Meknes is free from the hassles of some of the more popular tourist destinations as most travellers tend to overlook it in favour of nearby Fes. However this imperial city is full of interesting historical sites with plenty of palaces and mosques while at the same time it is also a good example of a flourishing modern Moroccan city. If you’re looking to shop in Morocco, the medina in Meknes is perhaps the most reasonably priced of all the cities on this route and it’s a great place to land a few bargains.
Getting from Meknes to Fes: Very close and very well connected cities, both situated on one of the most popular train routes in Morocco. Prices start at just 26 Dirhams (roughly US$2.50) and the journey only takes around 40 minutes.
Fez is one of the real travel highlights of Morocco and one of the most underrated backpacking destinations in the Arab World. This ancient walled city is a giant maze of souks, shrines, tanneries and tombs and the only certainty when exploring the enormous medina of Fez is that you will get lost! It was the medieval capital of the country and is widely regarded as the best preserved old city in all of the Arab world so it is well worth spending a few days here.
Getting from Fez to Merzouga: It takes about 10 hours by overnight bus and is almost certainly the longest journey you’ll need to take in Morocco. There is a once-daily Supratours bus which does the route in full and can be booked easily once in the country. You shouldn’t have any problems getting seats if you book a couple of days in advance. Alternatively you can take a bus from Fez to Rissani and then take a taxi to Merzouga.
5. Merzouga, Sahara Desert
A trip to Merzouga, in the wilderness of the Sahara Desert is a must for anyone backpacking in Morocco. While Sahara trips are easily arranged from Marrakech or any of the main cities, heading all the way to Merzouga yourself is the most rewarding way to do it. The village is much deeper into the desert than a typical short trip from Marrakech will reach and given you are based in the Sahara, you have much more flexibility to do the things you want to do. In the typical multi-day tours you basically have to do everything as a tour group.
Options here include camel treks with the possibility of spending several nights in the desert, as well as off-road 4×4 or motorbike trips around the dunes. You can also simply get out and explore them on foot from Merzouga, which is a very small settlement.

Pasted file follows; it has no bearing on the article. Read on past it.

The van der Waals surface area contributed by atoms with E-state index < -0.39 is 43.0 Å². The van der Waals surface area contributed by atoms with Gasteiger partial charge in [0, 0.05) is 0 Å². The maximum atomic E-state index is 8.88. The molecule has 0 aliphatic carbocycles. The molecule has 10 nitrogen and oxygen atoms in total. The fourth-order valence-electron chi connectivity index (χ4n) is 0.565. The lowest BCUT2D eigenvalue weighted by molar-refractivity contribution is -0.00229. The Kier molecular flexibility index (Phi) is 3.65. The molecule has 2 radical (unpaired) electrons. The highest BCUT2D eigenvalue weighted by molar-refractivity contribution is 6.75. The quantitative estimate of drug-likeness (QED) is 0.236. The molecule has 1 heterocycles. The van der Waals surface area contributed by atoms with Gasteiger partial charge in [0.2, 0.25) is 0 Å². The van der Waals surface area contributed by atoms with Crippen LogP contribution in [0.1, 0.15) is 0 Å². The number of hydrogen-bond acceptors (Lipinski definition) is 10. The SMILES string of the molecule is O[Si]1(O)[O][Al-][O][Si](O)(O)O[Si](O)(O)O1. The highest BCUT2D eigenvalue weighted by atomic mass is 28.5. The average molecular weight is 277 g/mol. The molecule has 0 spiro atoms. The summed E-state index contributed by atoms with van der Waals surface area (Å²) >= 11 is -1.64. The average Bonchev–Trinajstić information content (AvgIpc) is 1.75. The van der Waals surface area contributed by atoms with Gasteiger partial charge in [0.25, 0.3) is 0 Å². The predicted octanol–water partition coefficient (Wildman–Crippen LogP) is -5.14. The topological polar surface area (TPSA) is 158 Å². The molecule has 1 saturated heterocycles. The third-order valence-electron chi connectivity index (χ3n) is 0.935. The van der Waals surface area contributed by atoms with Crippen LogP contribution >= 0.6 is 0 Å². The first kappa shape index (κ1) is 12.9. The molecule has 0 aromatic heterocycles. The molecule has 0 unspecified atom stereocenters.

Getting from Merzouga to Tinghir: At the time of research, there was one Supratours bus that leaves Merzouga in the direction of Marrakech at 8:00 a.m. each day and takes the touristic route, stopping close to the Todra Gorge. Alternatively you can take a Grand Taxi (shared taxi) to nearby Rissani for around 10 Dirhams and from there you should be able to reach Tinghir by taking a local bus. Best to ask in Merzouga for advice on this leg as most visitors do it as part of a tour group and it’s not a route locals would regularly take so options are a bit limited for independent travellers.
6. Tinghir & Todra Gorge
Tinghir is a small and fairly unremarkable place in the stunning High Atlas region of Morocco and it is a good base for exploring the spectacular Todra Gorge, which is a popular stop en-route between the Sahara and Marrakech. From Tinghir, you can take a taxi up to the gorge, which has a well marked 2-3 hour hiking trail and is also a good place for rock climbing. You can also take trips to the surrounding oasis, which is wedged between the High Atlas and Little Atlas Mountain ranges.
Getting from Tinghir to Ouarzazate: CTM Buses leave at 8:45 a.m. and take just under 3 hours to reach Ouarzazate (as of September 2022).
Situated at 1,135 metres above sea level but just inside the Saharan region of Morocco, Ouarzazate is another popular stop. The town is far bigger and more developed than Merzouga but the surrounding areas are far less impressive and you have to travel a long way out before you really feel like you’re in the desert. The town boasts two film studios (guided tours available) where a host of famous movies have been shot. The Atlas Studios are the most famous. For a slice of nature, nearby Oasis Fint makes for a decent hike or half-day trip.
Getting from Ouarzazate to Aït-Benhaddou: Only 30 km between the towns so it doesn’t take long but it can be a little bit complicated to get between the two by bus. Grand taxis (shared taxis) may be the best option and won’t be expensive but it’s worth asking at your accommodation in Ouarzazate for advice on doing the trip.
Ait Benhaddou has one of the best preserved kasbahs in the country and is frequently visited as part of a day trip from either Marrakech or Ouarzazate. You may wish to stay overnight too as this Mud Brick city on the edge of the High Atlas Mountains is beautiful when lit up at night. Be sure to climb up the hill to the Granary for spectacular views of the town and surroundings. Most of the appeal here is the town itself which has also featured in numerous movies including Lawrence of Arabia and Gladiator (both of which were largely shot at the studios in Ouarzazate) but again you will only really need a day to see it. Budget accommodation is pretty limited in town so you’ll need to either fork out for something a bit more expensive or just skip the overnight option.